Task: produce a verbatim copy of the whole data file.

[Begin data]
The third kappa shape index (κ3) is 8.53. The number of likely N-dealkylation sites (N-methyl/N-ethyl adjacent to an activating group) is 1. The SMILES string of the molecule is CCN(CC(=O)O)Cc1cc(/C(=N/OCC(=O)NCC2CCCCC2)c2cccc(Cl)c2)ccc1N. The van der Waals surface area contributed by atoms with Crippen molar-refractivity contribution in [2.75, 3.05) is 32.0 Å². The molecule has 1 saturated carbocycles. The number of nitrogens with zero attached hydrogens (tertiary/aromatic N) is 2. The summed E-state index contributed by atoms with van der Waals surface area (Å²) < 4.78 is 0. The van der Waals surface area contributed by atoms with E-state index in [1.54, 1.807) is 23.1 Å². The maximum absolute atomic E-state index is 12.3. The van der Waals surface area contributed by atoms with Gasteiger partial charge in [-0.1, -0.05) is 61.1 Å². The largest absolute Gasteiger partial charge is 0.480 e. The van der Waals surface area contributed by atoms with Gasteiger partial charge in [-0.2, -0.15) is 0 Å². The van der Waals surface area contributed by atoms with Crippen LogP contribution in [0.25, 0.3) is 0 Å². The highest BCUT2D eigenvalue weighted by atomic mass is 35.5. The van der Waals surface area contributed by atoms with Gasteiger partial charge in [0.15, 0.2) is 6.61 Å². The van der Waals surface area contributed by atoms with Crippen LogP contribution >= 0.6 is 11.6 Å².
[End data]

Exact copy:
The third kappa shape index (κ3) is 8.53. The number of likely N-dealkylation sites (N-methyl/N-ethyl adjacent to an activating group) is 1. The SMILES string of the molecule is CCN(CC(=O)O)Cc1cc(/C(=N/OCC(=O)NCC2CCCCC2)c2cccc(Cl)c2)ccc1N. The van der Waals surface area contributed by atoms with Crippen molar-refractivity contribution in [2.75, 3.05) is 32.0 Å². The molecule has 1 saturated carbocycles. The number of nitrogens with zero attached hydrogens (tertiary/aromatic N) is 2. The summed E-state index contributed by atoms with van der Waals surface area (Å²) < 4.78 is 0. The van der Waals surface area contributed by atoms with E-state index in [1.54, 1.807) is 23.1 Å². The maximum absolute atomic E-state index is 12.3. The van der Waals surface area contributed by atoms with Gasteiger partial charge in [-0.1, -0.05) is 61.1 Å². The largest absolute Gasteiger partial charge is 0.480 e. The van der Waals surface area contributed by atoms with Gasteiger partial charge in [-0.2, -0.15) is 0 Å². The van der Waals surface area contributed by atoms with Crippen LogP contribution in [0.25, 0.3) is 0 Å². The highest BCUT2D eigenvalue weighted by atomic mass is 35.5. The van der Waals surface area contributed by atoms with Gasteiger partial charge in [0.15, 0.2) is 6.61 Å². The van der Waals surface area contributed by atoms with Crippen LogP contribution >= 0.6 is 11.6 Å².